Essential criteria selected by the experts
The essential criteria are listed in Table 2. The two essential criteria showing the highest level of agreement of 96% (23/24) among experts were: having a protocol and/or guideline describing at least the target population, screening intervals, screening tests, referral pathway and management of positive cases; and a system of identifying the target population. The next three most agreed criteria (92% agreed, 22/24) were a system being in place for inviting eligible individuals for screening; having a policy framework from the health authorities defining governance structure, goals and objectives of the programme; and performance of screening programme being evaluated with appropriate indicators. The rest of the criteria had agreements ranging between 83% and 88%.
Desirable criteria selected by the experts
The desirable criteria are listed in Table 3. All except one (23/24, 96%) of the experts voted in favour of a specified organization or a team being responsible for programme implementation and/or coordination as a desirable criterion. The second most agreed upon (92% agreed, 22/24) desirable criterion was the health care professionals complying with protocol/guideline of the screening programme while delivering services.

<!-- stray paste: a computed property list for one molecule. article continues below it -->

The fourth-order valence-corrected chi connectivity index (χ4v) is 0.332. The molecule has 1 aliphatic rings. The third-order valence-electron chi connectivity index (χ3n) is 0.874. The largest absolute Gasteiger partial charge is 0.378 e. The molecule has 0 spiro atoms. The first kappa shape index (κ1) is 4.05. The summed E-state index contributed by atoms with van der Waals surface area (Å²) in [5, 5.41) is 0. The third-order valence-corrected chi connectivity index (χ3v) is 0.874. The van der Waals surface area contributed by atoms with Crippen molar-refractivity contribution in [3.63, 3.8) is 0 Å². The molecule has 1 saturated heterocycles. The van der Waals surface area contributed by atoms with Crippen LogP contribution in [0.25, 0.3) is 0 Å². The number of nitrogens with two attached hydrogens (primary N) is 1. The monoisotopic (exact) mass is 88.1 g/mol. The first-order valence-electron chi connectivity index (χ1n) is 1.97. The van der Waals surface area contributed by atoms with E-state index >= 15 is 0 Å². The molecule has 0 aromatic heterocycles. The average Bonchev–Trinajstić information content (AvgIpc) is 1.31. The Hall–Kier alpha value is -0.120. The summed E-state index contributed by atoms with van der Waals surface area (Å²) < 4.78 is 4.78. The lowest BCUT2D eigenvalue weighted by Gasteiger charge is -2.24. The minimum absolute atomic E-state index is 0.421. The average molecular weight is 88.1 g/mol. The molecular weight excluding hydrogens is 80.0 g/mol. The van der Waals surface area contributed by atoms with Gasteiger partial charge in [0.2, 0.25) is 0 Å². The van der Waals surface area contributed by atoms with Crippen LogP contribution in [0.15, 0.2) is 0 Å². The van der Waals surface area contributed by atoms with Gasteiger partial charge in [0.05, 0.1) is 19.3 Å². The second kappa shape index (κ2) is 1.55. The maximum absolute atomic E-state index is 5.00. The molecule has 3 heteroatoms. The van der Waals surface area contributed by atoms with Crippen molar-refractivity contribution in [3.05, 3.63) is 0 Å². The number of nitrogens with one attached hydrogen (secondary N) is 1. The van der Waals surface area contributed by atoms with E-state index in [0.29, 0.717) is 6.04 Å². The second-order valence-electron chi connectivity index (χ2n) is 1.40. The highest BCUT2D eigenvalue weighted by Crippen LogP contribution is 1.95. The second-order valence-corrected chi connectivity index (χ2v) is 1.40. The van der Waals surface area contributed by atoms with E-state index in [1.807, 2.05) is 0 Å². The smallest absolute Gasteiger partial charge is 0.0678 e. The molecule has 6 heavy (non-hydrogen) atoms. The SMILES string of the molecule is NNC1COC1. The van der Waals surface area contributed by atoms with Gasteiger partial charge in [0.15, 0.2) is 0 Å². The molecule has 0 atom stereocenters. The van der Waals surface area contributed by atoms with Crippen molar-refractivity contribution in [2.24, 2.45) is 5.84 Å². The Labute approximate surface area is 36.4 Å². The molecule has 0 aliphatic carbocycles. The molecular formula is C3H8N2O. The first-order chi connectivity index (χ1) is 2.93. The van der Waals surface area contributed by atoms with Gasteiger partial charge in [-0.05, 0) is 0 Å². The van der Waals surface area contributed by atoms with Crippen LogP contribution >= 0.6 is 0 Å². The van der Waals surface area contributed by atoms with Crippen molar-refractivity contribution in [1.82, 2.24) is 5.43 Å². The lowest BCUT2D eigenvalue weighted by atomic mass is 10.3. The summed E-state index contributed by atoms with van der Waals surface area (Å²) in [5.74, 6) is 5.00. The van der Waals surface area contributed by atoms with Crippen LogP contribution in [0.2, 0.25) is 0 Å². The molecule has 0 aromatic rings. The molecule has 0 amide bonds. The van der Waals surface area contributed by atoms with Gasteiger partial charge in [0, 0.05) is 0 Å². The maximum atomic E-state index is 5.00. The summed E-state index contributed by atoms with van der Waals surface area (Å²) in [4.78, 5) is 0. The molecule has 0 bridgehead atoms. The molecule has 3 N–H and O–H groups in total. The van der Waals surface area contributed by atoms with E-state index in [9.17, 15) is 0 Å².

Outcomes of the expert meeting
Out of 24 experts participating in the survey 21 attended the virtual plenary meeting, during which none of the experts raised any issue with the selection and categorization of the criteria. However, many of them raised concerns about the applicability of such criteria in the real programmatic settings, especially in the low- and middle-income countries (LMICs). Some of them expressed the need for further guidance on how to apply such criteria in settings where opportunistic screening is highly prevalent or programmes that are primarily implemented by the private sector or civil society organizations. The opinion of the experts was divided on whether a screening programme could be scored based on the number of criteria fulfilled. Though some experts felt that this would be a more objective way of documenting how far the programmes were in the process of being organized, no consensus was achieved. There was a general agreement that the list of essential and desirable criteria would be a good guidance for the programme managers to prioritize the improvement of services and negotiate with high-level policy-makers for resource allocation.